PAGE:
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[24] Rizal invested every month from 3 to 6 pesetas in lottery tickets. This was his only vice. When he was in Mindanao he won one-third prize of a ticket owned by him, Politico-Military Commander [Ricardo Sanchez] Carnicero, and one Spaniard surnamed Equilior. (W.E. Retana, Vida y Escritos del Dr. Jose Rizal, Madrid, 1907, p. 77). [25] Note: Footnote Twenty-five is taken from a website operated by Ari Nagaseo. Consuelo Ortiga, daughter of Pablo Ortiga y Rey. From Leon Ma. Guerrero, The First Filipino: A Biography of Jose Rizal ([Pasig City?]: Guerrero Publishing, 1998 [1963]), 102-103, 110 [endnote]: [Rizal] seems to have thoroughly enjoyed a flirtation with Consuelo Ortiga, the daughter of Pablo Ortiga y Rey, who [end of page 102] had been mayor of Manila in de la Torre's time, and was now a counselor at the Colonial Office and a ready host to all young liberals. "Consuelo was kind to me," he notes in his journal. He sends her gifts: native cloths, music sheets from Paris, the first flower of a houseplant. Consuelo's diary [*] follows the progress of the affair in more detail. Rizal says that he never goes out except to go to medical school and to come here at night... Rizal too is in love; he hasn't proposed outright but almost, almost... I am divided between Rizal and [Eduardo de] Lete. The former attracts me because of his conversation and because he seems such a serious young man... Rizal told me he was leaving for Paris to forget, to heal himself of a disease acquired a year ago; that he had seen others fooled by the amiability with which they had been treated and was afraid the same thing would happen to him; that he had once fallen in love and it had seemed to him that he was going to be accepted, but that suddenly he had been disappointed [dear Segunda!]. Now it was different because the girl concerned belonged to a much higher class. "I aspire", he said, "too high." She had, in fact, made her choice in favor of Lete. In February 1884 he still could not understand it and asked her how she looked upon him. "As a friend," she replied. "Do you want more?" "Really, that should be enough," he said with a certain irony. "Poor Rizal!" exclaims Consuelo in her diary. He for his part relieved his feelings by writing her verses, of which the concluding stanzas give the flavor. Un imposible, una ambicidn, locura, Suenos del alma, una pasion tal vez... Bebed el nectar que en la vida sirven; Dejad tranquilo reposar la hiel. De nuevo siento las espesas sombras Cubrir el alma con su denso tul; Capullo, si no mas, no flor hermosa, Pues le faltan la atmosfera y la luz. Tenedlos alli, pobres versos mios, Hijos malditos que lacto el pesar; Saben muy bien a quien deben su vida, Y ellos a vos os lo diran quizas. [**] *[Rafael] Palma [Biografia de Rizal (Manila: Bureau of Printing, 1949)], 55 et seq. Apparently quoting from a manuscript in the National Museum. **Poesias [de Rizal], (Manila: [Bureau of Printing?], 1946], p. 52. [26] Philippine textile, made of abaca fiber. Costs little. (W.E. Retana, Vida y Escritos del Dr. Jose Rizal, Madrid, 1907, p. 77).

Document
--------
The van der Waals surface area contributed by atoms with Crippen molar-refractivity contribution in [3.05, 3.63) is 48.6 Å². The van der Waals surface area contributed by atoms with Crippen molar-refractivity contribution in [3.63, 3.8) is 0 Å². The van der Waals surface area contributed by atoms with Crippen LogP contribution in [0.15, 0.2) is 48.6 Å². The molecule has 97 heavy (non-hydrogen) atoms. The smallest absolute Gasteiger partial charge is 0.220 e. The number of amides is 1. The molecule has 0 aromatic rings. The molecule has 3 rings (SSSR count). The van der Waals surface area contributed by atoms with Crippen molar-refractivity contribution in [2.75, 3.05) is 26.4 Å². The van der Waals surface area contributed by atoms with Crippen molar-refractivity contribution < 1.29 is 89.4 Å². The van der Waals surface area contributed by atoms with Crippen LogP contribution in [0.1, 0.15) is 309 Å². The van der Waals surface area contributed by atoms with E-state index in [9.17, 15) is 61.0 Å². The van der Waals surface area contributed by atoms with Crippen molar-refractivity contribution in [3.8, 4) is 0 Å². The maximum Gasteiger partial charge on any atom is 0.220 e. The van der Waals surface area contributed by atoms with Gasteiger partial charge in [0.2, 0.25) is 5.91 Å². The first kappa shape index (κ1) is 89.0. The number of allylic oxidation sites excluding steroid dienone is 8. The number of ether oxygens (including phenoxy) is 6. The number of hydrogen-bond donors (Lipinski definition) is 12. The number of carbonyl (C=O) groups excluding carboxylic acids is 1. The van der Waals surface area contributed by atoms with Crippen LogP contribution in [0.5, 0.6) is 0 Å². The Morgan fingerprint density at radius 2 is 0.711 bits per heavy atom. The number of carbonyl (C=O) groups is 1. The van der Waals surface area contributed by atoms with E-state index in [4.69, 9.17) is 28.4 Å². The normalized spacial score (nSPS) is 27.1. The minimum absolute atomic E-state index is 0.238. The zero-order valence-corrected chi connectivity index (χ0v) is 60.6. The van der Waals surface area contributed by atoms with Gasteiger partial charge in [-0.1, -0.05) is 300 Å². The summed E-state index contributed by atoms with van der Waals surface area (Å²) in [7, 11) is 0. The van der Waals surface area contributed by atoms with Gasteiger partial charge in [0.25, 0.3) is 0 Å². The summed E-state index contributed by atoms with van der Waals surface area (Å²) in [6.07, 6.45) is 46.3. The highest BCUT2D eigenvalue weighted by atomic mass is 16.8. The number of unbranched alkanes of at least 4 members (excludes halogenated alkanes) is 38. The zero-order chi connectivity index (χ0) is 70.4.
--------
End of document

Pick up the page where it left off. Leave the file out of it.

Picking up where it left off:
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21 January
[27] In code: “Paterno has exploited him, harshly. He promised to pay his debts in order to make him work and afterwards he didn't want to pay him anything.”
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22 January

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[28] Ari Nagaseo adds this footnote: Did Rizal mean the Casino de Madrid? [29] Rizal refers to the article published in El Correo, a Madrid daily, in its issue for 22 January 1884, entitled Un Museo y Un The an exaggerated and sickening description of the house of the Paternos in Madrid and the dinner they gave the newspapermen. It depicted the Paternos as exceedingly rich and ostentatious. Retana says, Rizal wishes his countrymen to be less ostentatious and more serious. (W.E. Retana, Vida y Escritos del Dr. Jose Rizal, Madrid, 1907, p. 79.) [30] It shows that Rizal didn't know it in detail. He was never invited to the banquets that the Paternos have been giving. Those brothers (Pedro above all), avid of ostentation, showered entertainments on the last Spanish reporter and they omitted their compatriots of the merit of Rizal... Perhaps because Rizal could not appear in dress coat, which the poor student didn't have! (W.E. Retana, Vida y Escritos del Dr. Jose Rizal, Madrid, 1907, p. 79.) [31] A stroke of delicacy that honors him; and at the same time, political foresight. It is to be assumed that the greater part of the pictures Rizal had were those of simple Tagalogs "with shirt out" and he must have been aware that there might be someone who, on seeing them would make a disdainful gesture or smile ironically. Rizal loved his countrymen too much to be pleased by such things. (W.E. Retana, Vida y Escritos del Dr. Jose Rizal, Madrid, 1907, p. 79.)